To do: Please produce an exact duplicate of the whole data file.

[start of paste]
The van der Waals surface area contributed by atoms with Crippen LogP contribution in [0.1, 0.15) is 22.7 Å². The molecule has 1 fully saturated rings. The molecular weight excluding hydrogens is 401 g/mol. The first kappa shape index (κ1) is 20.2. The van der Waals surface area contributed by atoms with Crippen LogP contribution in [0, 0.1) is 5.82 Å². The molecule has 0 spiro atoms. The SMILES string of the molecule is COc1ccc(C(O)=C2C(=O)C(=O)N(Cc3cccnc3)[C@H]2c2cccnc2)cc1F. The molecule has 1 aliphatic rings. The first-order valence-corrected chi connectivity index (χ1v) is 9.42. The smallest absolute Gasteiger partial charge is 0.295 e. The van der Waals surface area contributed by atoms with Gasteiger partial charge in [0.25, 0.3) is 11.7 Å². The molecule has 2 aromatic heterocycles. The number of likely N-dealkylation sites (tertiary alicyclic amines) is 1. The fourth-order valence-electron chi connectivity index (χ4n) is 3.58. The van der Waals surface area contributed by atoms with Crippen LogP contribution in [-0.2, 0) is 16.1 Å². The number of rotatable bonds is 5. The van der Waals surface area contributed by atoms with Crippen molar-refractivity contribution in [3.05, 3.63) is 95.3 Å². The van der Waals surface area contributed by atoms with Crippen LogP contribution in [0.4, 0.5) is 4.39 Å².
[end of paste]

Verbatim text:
The van der Waals surface area contributed by atoms with Crippen LogP contribution in [0.1, 0.15) is 22.7 Å². The molecule has 1 fully saturated rings. The molecular weight excluding hydrogens is 401 g/mol. The first kappa shape index (κ1) is 20.2. The van der Waals surface area contributed by atoms with Crippen LogP contribution in [0, 0.1) is 5.82 Å². The molecule has 0 spiro atoms. The SMILES string of the molecule is COc1ccc(C(O)=C2C(=O)C(=O)N(Cc3cccnc3)[C@H]2c2cccnc2)cc1F. The molecule has 1 aliphatic rings. The first-order valence-corrected chi connectivity index (χ1v) is 9.42. The smallest absolute Gasteiger partial charge is 0.295 e. The van der Waals surface area contributed by atoms with Gasteiger partial charge in [0.25, 0.3) is 11.7 Å². The molecule has 2 aromatic heterocycles. The number of likely N-dealkylation sites (tertiary alicyclic amines) is 1. The fourth-order valence-electron chi connectivity index (χ4n) is 3.58. The van der Waals surface area contributed by atoms with Crippen LogP contribution in [-0.2, 0) is 16.1 Å². The number of rotatable bonds is 5. The van der Waals surface area contributed by atoms with Crippen molar-refractivity contribution in [3.05, 3.63) is 95.3 Å². The van der Waals surface area contributed by atoms with Crippen LogP contribution in [0.4, 0.5) is 4.39 Å².